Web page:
— We have two more partners in Vienna (Austria), one in Seville (Spain), one in Netherlands. We are planning to have several internship opportunities in Korea. Locally, we have students taking internships in the Ministries for Economic Development, Education, and so on. A few students went to Skolkovo Foundation.
As far as international students are concerned, when German students come here for the double degree, they need to take an internship here in Moscow. It is very challenging because of migration regulation: usually the visa allows them to have internships only at HSE. Some also go to foreign companies or organisations.
— How much are the students involved in research? What are the topics and the formats?
— Several students at the moment are employed at ISSEK and its laboratories; they help with gathering and analyzing data. The classes are held only during the evening hours, so it allows students to engage in research. HSE has several working papers series under its Basic Research Programme, and our students published three papers in ‘Science, Technology and Innovation’. One more has prepared a book chapter which will come out soon, and there is more in the works.
— How is the admission process organised?
— In 2016 we had around 90 Russian and 60 international applications for 40 places, so it was rather competitive. It is quite a challenge to review them all in a short period of time, but it gives us a good understanding of who the student is, what they want from the programme and whether they can meet our academic criteria.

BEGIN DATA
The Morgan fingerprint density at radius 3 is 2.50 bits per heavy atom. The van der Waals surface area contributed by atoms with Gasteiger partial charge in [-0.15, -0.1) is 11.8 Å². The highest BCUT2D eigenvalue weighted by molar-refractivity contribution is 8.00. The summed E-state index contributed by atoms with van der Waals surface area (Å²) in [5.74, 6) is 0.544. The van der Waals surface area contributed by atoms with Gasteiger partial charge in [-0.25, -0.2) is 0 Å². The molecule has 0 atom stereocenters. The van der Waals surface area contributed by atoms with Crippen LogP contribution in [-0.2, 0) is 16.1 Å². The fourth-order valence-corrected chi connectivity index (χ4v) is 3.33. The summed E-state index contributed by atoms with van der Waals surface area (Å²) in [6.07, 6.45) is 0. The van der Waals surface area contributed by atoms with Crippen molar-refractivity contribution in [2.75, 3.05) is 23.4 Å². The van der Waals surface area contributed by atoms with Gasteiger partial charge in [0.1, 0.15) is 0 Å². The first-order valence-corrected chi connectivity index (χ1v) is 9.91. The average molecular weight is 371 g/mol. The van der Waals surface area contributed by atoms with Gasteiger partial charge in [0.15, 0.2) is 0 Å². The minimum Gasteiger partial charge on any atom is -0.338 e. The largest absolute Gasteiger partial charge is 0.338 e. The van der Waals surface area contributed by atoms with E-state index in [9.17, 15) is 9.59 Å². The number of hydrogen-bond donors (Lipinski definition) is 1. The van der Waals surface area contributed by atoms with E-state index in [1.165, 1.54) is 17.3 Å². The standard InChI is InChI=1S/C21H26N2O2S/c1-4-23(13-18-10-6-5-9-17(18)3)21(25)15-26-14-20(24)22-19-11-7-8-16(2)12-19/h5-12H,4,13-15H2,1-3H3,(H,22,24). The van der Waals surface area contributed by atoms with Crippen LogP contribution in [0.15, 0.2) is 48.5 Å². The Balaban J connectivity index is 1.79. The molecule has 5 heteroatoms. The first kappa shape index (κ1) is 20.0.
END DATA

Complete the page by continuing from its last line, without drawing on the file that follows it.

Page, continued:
HSE requires a portfolio to be submitted, but that alone is not enough for us to get to know the candidate. First of all, we want to learn about the motivation and expectations; second, we check their level of English and how well they are able to communicate in an academic setting. Examining the portfolio is only the first stage, after which we schedule interviews in person or via Skype, in case of international applicants. There are three people interviewing the prospective students, so that the assessment is not subjective; the examiners’ decision has to be unanimous. We also make sure that these small commissions are always mixed in terms of gender, so that there is no bias.